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Detection Principle

Regardless of method it is a quite delicate task to detect sparsely occurring foreign bodies in a complex environment such as a food product. In physical terms the food product is a material that is inhomogeneous, turbulent and possibly also stratified. All detection technologies assume a certain contrast between the foreign bodies and the surrounding material, the bulk. The contrast, as experienced by the electromagnetic waves, is physically described by the difference in electromagnetic permittivity, or the dielectric “constant” between the two materials. The permittivity, which in its most general form is mathematical/physical very complex, and an important physical property determine transmission, reflection, attenuation and scattering of the electromagnetic radiation when it impinges on the foreign object. The fact that the dielectric permittivity is frequency and temperature dependant makes it even more complicated. Another important parameter is of course the physical shape of the foreign object. Thus, it can during some instances be easier to detect an object with sharp edges, than a spherical object. Our definition of contrast includes all the above mentioned differences between the bulk and the foreign body from a electromagnetic point of view.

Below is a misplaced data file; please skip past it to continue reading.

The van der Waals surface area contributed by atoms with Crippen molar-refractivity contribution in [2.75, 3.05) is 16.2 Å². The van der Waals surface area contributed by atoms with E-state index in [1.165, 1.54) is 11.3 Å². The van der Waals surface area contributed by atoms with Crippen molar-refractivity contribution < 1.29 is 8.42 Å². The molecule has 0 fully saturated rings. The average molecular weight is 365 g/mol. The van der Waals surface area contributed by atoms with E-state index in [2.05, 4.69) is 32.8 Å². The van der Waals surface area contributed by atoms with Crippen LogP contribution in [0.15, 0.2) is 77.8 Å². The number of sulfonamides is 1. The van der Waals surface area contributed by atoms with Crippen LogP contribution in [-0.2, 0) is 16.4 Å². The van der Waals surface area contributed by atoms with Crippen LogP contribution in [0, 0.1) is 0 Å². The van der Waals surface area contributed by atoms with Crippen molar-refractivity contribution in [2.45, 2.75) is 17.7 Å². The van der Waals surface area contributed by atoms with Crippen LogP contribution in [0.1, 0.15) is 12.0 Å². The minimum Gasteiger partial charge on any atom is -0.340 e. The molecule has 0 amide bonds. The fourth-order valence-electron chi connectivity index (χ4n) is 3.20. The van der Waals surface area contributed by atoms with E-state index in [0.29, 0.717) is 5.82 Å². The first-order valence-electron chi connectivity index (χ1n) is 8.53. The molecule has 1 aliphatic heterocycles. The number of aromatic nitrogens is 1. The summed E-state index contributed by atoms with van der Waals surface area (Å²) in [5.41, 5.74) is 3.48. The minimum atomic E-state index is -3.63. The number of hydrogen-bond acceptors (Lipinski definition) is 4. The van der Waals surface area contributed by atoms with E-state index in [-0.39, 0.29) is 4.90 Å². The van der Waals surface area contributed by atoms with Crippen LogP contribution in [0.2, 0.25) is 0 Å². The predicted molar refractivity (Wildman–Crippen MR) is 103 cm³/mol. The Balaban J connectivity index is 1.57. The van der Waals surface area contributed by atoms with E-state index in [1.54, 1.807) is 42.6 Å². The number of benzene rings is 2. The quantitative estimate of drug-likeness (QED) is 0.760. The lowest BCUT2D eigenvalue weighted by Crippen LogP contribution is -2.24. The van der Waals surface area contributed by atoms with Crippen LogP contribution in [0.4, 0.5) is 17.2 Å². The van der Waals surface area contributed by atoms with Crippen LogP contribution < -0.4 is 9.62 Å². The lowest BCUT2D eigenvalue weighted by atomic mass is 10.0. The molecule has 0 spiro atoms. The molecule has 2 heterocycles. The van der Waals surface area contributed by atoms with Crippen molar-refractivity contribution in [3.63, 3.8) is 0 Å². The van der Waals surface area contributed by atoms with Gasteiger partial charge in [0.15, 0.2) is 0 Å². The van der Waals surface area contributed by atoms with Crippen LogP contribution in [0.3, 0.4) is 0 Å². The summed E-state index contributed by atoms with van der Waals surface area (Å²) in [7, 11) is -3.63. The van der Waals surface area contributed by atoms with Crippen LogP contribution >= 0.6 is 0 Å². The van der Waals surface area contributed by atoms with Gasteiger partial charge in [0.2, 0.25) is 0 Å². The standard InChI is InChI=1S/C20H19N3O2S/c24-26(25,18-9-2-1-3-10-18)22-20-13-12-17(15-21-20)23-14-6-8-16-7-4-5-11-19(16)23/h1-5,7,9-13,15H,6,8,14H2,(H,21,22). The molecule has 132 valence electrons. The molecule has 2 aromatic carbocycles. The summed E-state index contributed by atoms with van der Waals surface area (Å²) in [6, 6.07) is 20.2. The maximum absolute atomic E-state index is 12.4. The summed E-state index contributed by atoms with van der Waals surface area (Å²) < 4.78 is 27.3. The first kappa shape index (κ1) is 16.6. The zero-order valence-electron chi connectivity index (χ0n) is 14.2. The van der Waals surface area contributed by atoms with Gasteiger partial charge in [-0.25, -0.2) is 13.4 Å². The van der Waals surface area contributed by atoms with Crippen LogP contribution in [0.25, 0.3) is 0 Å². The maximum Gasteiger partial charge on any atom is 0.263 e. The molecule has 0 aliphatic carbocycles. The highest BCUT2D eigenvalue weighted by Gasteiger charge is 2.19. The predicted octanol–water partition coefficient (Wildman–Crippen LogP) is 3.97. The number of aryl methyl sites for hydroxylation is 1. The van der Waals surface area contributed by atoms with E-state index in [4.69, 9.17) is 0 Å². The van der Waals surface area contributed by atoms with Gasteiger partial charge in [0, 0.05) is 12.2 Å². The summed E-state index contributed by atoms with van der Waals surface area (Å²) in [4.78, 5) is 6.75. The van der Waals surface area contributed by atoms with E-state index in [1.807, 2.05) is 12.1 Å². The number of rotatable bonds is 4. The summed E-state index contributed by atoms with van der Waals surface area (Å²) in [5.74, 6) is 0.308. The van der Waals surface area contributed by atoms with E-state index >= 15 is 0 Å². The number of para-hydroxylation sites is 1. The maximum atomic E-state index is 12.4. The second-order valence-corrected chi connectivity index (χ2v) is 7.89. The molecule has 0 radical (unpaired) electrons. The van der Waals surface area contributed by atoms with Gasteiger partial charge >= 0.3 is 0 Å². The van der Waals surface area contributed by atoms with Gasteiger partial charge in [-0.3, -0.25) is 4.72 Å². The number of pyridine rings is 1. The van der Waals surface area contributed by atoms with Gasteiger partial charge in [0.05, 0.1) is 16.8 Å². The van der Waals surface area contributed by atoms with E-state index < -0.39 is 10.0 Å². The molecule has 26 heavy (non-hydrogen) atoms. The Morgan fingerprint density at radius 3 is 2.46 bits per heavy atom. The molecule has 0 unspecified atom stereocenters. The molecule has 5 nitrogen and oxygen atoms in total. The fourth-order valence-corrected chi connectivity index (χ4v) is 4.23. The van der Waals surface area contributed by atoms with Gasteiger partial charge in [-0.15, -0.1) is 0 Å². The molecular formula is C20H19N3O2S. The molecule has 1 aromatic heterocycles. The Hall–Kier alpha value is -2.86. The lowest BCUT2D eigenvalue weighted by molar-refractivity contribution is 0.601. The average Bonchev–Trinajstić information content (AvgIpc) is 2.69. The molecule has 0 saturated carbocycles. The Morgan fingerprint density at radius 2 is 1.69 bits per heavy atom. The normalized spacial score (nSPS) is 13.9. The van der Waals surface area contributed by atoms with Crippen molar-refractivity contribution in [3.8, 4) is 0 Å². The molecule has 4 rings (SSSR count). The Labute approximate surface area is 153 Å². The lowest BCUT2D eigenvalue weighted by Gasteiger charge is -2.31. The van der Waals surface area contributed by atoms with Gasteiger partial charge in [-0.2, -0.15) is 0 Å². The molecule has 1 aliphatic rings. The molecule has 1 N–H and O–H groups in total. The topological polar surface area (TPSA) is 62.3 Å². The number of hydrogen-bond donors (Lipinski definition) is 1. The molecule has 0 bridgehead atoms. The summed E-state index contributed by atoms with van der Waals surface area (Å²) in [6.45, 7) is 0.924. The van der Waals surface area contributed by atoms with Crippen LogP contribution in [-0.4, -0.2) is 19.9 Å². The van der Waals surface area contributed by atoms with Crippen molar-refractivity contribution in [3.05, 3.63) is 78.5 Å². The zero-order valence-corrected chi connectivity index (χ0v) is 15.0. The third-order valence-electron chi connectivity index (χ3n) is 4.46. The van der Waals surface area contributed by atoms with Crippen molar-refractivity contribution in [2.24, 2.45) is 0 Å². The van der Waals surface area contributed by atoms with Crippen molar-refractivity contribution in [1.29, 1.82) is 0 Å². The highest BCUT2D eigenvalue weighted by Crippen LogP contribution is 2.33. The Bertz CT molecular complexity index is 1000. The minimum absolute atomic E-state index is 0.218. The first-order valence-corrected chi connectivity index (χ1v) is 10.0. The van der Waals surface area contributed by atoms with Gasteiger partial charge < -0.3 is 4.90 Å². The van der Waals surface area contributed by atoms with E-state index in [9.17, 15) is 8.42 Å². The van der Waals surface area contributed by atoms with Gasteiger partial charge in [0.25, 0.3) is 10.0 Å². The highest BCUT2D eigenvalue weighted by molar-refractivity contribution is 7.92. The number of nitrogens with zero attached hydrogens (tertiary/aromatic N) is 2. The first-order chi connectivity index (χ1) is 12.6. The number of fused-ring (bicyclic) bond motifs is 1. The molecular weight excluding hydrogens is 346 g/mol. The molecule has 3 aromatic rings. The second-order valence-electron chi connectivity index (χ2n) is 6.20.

Microwave field without bulk material

Microwave field in the presence of a ”bulk material”

Microwave field when a
foreign object is present

Food Radar software displaying the signal, the threshold and a detect.